Third, online interactions with native Chinese speakers can help students who cannot attend classroom courses. Communication between Chinese learners and Chinese young people produces a vibrant collision of perspectives and is an excellent way to expose the world to Chinese culture. Since the outbreak of the pandemic, apart from communicating face-to-face with assigned Chinese teachers and overseas Chinese students, some universities and Confucius Institutes outside China have also set up online courses with their sister universities in China since short-term exchange programs have not been possible. This helped ensure the continuation of smooth cultural exchange throughout the pandemic. 

Fourth, China’s social media platforms are favored by Chinese learners, which makes them an ideal channel to make China’s voice heard. Web culture is an important part of China’s culture. It is a reflection of China’s social life, and the popularity of short video platforms indicate that China’s cultural carriers and communication methods have entered a new phase. Today, more and more Chinese learners outside China have begun to communicate with Chinese young people over social media, which allows students to improve their language proficiency while eliminating barriers for communication. 

Cultural events

Cultural events are an important part of cultural education. They are valuable an extension of Chinese language classes. Many kinds of cultural events for overseas Chinese learners exist, including cultural seminars, performances, language contests, and cultural experiences. Such events are held to help Chinese learners see the charm of Chinese culture in a subtle manner. While the pandemic is still rampant, Chinese cultural events outside China are still quite diverse, mainly displaying the following characteristics. 

First, cultural lectures highlight mutual respect and mutual learning, and help to convey China’s voice in interactions and exchanges.  The lectures are oriented towards audience demand, while incorporating content such as comparative cultural norms and contemporary Chinese film reviews by international audiences. They not only tell China’s stories, but also listen to other countries’ stories.

Second, these cultural events are rooted in traditional culture while adding contemporary Chinese elements. They demonstrate to overseas audiences both traditional Chinese culture and contemporary Chinese images, including designs, drawing, films, and literature. They help break the stereotype that China possesses only has Peking opera, martial arts, and calligraphy, and instead display a more diverse and colorful picture of Chinese culture.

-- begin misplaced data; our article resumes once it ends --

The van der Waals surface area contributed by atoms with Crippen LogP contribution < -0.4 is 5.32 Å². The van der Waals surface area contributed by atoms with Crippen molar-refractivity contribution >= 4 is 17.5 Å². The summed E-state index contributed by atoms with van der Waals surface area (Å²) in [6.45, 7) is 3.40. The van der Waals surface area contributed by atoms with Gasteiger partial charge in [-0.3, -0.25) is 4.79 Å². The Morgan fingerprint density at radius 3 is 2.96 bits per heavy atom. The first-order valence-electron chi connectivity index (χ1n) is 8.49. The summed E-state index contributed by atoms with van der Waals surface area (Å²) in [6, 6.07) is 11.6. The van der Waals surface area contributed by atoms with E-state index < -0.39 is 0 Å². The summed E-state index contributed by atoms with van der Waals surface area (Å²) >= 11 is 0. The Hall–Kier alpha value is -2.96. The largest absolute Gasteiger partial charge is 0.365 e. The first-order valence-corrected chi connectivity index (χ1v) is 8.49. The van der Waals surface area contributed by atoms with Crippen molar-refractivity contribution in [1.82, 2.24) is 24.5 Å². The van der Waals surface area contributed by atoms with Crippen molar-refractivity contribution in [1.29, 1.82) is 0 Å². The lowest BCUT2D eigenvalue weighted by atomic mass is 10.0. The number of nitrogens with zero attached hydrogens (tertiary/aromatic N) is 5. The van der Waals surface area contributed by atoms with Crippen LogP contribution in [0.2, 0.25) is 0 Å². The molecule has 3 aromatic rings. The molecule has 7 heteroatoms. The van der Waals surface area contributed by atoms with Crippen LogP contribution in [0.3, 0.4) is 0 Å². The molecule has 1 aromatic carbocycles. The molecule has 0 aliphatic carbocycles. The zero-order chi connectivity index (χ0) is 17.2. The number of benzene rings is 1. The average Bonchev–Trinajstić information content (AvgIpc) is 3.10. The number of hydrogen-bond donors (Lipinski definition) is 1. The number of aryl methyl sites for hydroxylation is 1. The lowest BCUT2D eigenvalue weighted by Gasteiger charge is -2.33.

Third, cultural event organizers also try to meet young learners’ demands by making the events fun and practical. For example, in addition to offering conventional cultural activities such as calligraphy, operas, and martial arts, the Confucius Institute also holds cultural experience events like Chinese paintings, dough modeling, tea art, and woodblock painting. These fun and engaging events have gained popularity among kids. 

Adjusting communication strategy

As Chinese culture gradually wins global recognition and approval, the country has become more confident, and more opportunities exist for Chinese culture to go global. In the meantime, we also need to understand the challenges lying ahead.

First, it is necessary to adjust measures to local conditions, while catering to the needs of students, to deliver the right content to the right audience in a targeted way. Chinese President Xi emphasized that it is important to conduct a variety of person-to-person events and promote cultural exchange in different ways. European and American perceptions of China are different than those of Asian countries. While spreading Chinese culture, it is necessary to post different cultural content to foreign audiences in different countries. A precise and tiered communication strategy can help us deliver our content on a larger scale and in a more effective way. 

Second, it is essential to open more channels for cultural communication among kids. We need to develop more suitable textbooks and courses for them studying Chinese. Currently, Chinese is included in many countries’ national educational systems, with children making up the majority of overseas Chinese language learners. We treasure this tendency, and should take it as a great opportunity to introduce Chinese culture in basic education in an international setting, by training more Chinese teachers for young learners. We should also develop localized elementary Chinese textbooks, and develop complementary cultural learning platforms, to expand the channels for promoting Chinese culture among kids abroad. 

Third, we need to enrich the content of cultural events by including content with local and ethnic minority features in addition to traditional culture. Chinese culture is extensive and profound, encompassing ethnic minority cultural artifacts such as Tibetan opera and Mongolian long song, both of which are included in the UNESCO Intangible Cultural Heritage Lists. We need to introduce this content to foreign audiences and make documentaries and literary works reflecting local features and local lives better known to the world. This will help the world know the real modern China while reducing misunderstandings and bias.

In conclusion, Chinese culture stepping out into the world need to keep pace of the times. We need to continuously adjust communication strategies, and demonstrate to the world the true essence of Chinese culture in a positive manner. We should make efforts to help Chinese civilization better known and Chinese people’s voices better heard.


Xu Xuehua is from the School of Foreign Languages and Literature at Nanjing Tech University.

Edited by WENG RONG